Of all the paintings that have been done of Jesus as a man, Ivan Kramskoy’s painting “Christ In The Desert” stands out as one of the most striking. It portrays Jesus not with glowing beauty or as a compassionate teacher, but as a mortal man, tired and weary from his time in the wilderness. The biblical account of Christ’s temptation in the desert focuses primarily on his confrontation with Satan, but we often skim over the detail that says he stayed out in the wilderness for forty days without food, and that he hungered.

There’s something that happens when we talk about Jesus as a physical man. I remember listening to a discussion in a men’s class once about whether or not Jesus could’ve died had something happened to him before going to the cross. We think of Jesus as invincible, and even on the cross, it’s hard for us to truly picture him physically suffering to the point of death. It’s hard to imagine the Spirit of the immortal Creator of all life existing in the form of a mortal man, capable of pain, and grief, and weariness. And yet, on more than one occasion, the gospel writers give us little details that remind us of Christ’s humanity. He hungered. As we saw on the boat before the storm on the Sea of Galilee, he slept. And perhaps the most striking of all, John tells us that while Jesus was on the cross, after he knew that all things had been accomplished according to Scripture, he cried out, “I thirst!”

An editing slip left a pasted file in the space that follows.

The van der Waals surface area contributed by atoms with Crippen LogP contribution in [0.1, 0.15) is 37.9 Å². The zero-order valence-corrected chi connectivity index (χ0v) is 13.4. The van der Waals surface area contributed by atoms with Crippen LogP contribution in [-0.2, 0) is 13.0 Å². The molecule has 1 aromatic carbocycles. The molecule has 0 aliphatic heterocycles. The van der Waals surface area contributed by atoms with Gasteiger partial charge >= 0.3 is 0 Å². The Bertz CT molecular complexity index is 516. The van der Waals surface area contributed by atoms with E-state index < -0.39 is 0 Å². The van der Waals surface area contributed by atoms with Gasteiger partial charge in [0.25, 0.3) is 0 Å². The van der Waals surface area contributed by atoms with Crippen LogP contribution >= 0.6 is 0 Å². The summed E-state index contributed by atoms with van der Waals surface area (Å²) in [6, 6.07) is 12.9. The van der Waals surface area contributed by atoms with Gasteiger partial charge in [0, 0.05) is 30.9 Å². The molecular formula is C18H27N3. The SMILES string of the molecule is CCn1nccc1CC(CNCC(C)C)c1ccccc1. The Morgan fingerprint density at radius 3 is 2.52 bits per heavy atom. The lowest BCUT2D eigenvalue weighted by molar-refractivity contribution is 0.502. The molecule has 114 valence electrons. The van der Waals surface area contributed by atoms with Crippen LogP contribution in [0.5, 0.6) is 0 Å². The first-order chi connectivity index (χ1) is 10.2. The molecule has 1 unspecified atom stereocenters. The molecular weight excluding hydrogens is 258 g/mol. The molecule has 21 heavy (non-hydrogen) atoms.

And Isaiah wrote in the oft-quoted passage from chapter 53: “He was despised and forsaken of men, A man of sorrows and acquainted with grief; And like one from whom men hide their face He was despised, and we did not esteem Him.”

It seems strange to think of Jesus as being lonely and acquainted with grief, and yet, if we truly believe that all the fullness of God dwelt in Him in human form, then we cannot imagine the grief that he must have felt being separated from God. And in the same way, we cannot imagine the depth of compassion that Jesus had in fulfilling his purpose for coming to earth.

I quoted C.S. Lewis in my last post, and I have no shame in doing it again. He wrote, “Christianity, if false, is of no importance, and if true, of infinite importance. The only thing it cannot be is moderately important.” In building off of that statement, if everything about the Gospel is true, meaning that Christ truly left his place in the Trinity and took on the form of a man to bring salvation to all who would believe, then it’s not only infinitely important—it’s infinitely indescribable. And yet, even putting it that way feels cliché, for even the greatest words we have for explaining such things have been overused and drained of their worth. As the hymn writer of “O Worship the King” wrote: “Thy bountiful care, what tongue can recite?”

When it comes to evoking a true glimpse into the grief that Christ endured for us, Ivan Kramskoy’s painting is as powerful an image as any piece of artwork, for it shows Jesus not at the height of His majesty, but in the likeness of mortal man, weighed down by our grief, prepared to suffer in a way that we with our limited understanding could comprehend—yet, to a degree that we can never comprehend.

 

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